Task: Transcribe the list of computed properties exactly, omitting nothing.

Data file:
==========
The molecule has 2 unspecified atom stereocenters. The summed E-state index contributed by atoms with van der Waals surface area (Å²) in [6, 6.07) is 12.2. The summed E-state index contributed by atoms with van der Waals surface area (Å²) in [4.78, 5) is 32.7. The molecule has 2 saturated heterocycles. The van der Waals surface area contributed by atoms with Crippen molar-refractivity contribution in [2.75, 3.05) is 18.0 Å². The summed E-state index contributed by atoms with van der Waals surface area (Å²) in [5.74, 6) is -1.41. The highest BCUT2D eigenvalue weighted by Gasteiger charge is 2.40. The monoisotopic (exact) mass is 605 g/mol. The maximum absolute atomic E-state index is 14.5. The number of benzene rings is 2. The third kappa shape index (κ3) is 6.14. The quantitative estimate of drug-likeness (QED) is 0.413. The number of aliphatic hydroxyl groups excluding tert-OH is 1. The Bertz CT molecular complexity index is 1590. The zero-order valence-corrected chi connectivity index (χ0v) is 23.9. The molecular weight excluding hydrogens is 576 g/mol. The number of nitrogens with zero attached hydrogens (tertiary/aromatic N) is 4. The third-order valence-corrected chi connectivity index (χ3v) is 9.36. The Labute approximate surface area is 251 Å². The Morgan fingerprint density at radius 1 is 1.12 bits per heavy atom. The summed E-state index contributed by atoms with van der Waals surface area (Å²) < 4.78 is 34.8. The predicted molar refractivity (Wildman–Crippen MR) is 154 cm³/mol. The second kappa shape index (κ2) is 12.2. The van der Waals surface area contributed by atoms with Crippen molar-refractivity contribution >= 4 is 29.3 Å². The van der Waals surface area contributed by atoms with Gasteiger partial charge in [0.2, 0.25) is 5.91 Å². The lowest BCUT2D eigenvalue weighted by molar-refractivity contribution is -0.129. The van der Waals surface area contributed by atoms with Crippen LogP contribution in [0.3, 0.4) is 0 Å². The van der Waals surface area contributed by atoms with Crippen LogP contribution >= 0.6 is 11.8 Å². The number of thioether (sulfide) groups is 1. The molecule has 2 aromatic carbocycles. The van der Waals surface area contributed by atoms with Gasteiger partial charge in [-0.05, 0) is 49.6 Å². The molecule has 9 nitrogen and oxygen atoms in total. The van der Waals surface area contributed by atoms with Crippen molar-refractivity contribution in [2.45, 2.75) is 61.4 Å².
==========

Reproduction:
The molecule has 2 unspecified atom stereocenters. The summed E-state index contributed by atoms with van der Waals surface area (Å²) in [6, 6.07) is 12.2. The summed E-state index contributed by atoms with van der Waals surface area (Å²) in [4.78, 5) is 32.7. The molecule has 2 saturated heterocycles. The van der Waals surface area contributed by atoms with Crippen molar-refractivity contribution in [2.75, 3.05) is 18.0 Å². The summed E-state index contributed by atoms with van der Waals surface area (Å²) in [5.74, 6) is -1.41. The highest BCUT2D eigenvalue weighted by Gasteiger charge is 2.40. The monoisotopic (exact) mass is 605 g/mol. The maximum absolute atomic E-state index is 14.5. The number of benzene rings is 2. The third kappa shape index (κ3) is 6.14. The quantitative estimate of drug-likeness (QED) is 0.413. The number of aliphatic hydroxyl groups excluding tert-OH is 1. The Bertz CT molecular complexity index is 1590. The zero-order valence-corrected chi connectivity index (χ0v) is 23.9. The molecular weight excluding hydrogens is 576 g/mol. The number of nitrogens with zero attached hydrogens (tertiary/aromatic N) is 4. The third-order valence-corrected chi connectivity index (χ3v) is 9.36. The Labute approximate surface area is 251 Å². The Morgan fingerprint density at radius 1 is 1.12 bits per heavy atom. The summed E-state index contributed by atoms with van der Waals surface area (Å²) < 4.78 is 34.8. The predicted molar refractivity (Wildman–Crippen MR) is 154 cm³/mol. The second kappa shape index (κ2) is 12.2. The van der Waals surface area contributed by atoms with Crippen molar-refractivity contribution >= 4 is 29.3 Å². The van der Waals surface area contributed by atoms with Gasteiger partial charge in [0.2, 0.25) is 5.91 Å². The lowest BCUT2D eigenvalue weighted by molar-refractivity contribution is -0.129. The van der Waals surface area contributed by atoms with Crippen LogP contribution in [0.3, 0.4) is 0 Å². The van der Waals surface area contributed by atoms with Crippen LogP contribution >= 0.6 is 11.8 Å². The number of thioether (sulfide) groups is 1. The molecule has 2 aromatic carbocycles. The van der Waals surface area contributed by atoms with Gasteiger partial charge in [-0.05, 0) is 49.6 Å². The molecule has 9 nitrogen and oxygen atoms in total. The van der Waals surface area contributed by atoms with Crippen molar-refractivity contribution in [2.45, 2.75) is 61.4 Å².